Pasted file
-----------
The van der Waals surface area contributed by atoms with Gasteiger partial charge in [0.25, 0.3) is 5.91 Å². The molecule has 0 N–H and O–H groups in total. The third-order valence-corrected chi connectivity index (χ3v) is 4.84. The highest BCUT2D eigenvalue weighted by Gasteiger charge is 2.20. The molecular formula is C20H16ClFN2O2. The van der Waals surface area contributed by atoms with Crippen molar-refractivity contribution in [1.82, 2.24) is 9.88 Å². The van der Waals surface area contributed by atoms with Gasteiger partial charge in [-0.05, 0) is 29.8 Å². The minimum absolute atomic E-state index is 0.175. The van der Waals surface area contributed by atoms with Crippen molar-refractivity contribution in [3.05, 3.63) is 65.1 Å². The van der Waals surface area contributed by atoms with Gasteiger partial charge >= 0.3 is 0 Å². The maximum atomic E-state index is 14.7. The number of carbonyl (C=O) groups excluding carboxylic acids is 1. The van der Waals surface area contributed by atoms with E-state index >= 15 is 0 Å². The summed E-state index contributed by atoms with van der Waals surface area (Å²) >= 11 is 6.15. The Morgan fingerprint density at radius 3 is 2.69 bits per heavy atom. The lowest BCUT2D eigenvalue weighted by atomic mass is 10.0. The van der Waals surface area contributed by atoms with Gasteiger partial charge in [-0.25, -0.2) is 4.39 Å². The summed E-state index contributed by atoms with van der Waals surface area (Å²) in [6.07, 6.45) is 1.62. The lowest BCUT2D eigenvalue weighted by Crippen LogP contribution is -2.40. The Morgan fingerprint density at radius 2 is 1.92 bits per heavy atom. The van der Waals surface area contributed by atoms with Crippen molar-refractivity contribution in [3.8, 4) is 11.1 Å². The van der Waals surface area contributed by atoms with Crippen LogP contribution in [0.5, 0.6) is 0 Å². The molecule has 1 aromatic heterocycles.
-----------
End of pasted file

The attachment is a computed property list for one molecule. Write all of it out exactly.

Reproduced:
The van der Waals surface area contributed by atoms with Gasteiger partial charge in [0.25, 0.3) is 5.91 Å². The molecule has 0 N–H and O–H groups in total. The third-order valence-corrected chi connectivity index (χ3v) is 4.84. The highest BCUT2D eigenvalue weighted by Gasteiger charge is 2.20. The molecular formula is C20H16ClFN2O2. The van der Waals surface area contributed by atoms with Crippen molar-refractivity contribution in [1.82, 2.24) is 9.88 Å². The van der Waals surface area contributed by atoms with Gasteiger partial charge in [-0.05, 0) is 29.8 Å². The minimum absolute atomic E-state index is 0.175. The van der Waals surface area contributed by atoms with Crippen molar-refractivity contribution in [3.05, 3.63) is 65.1 Å². The van der Waals surface area contributed by atoms with Gasteiger partial charge >= 0.3 is 0 Å². The maximum atomic E-state index is 14.7. The number of carbonyl (C=O) groups excluding carboxylic acids is 1. The van der Waals surface area contributed by atoms with E-state index >= 15 is 0 Å². The summed E-state index contributed by atoms with van der Waals surface area (Å²) >= 11 is 6.15. The Morgan fingerprint density at radius 3 is 2.69 bits per heavy atom. The lowest BCUT2D eigenvalue weighted by atomic mass is 10.0. The van der Waals surface area contributed by atoms with Gasteiger partial charge in [-0.25, -0.2) is 4.39 Å². The summed E-state index contributed by atoms with van der Waals surface area (Å²) in [6.07, 6.45) is 1.62. The lowest BCUT2D eigenvalue weighted by Crippen LogP contribution is -2.40. The Morgan fingerprint density at radius 2 is 1.92 bits per heavy atom. The van der Waals surface area contributed by atoms with Crippen molar-refractivity contribution in [3.8, 4) is 11.1 Å². The van der Waals surface area contributed by atoms with Crippen LogP contribution in [0.5, 0.6) is 0 Å². The molecule has 1 aromatic heterocycles.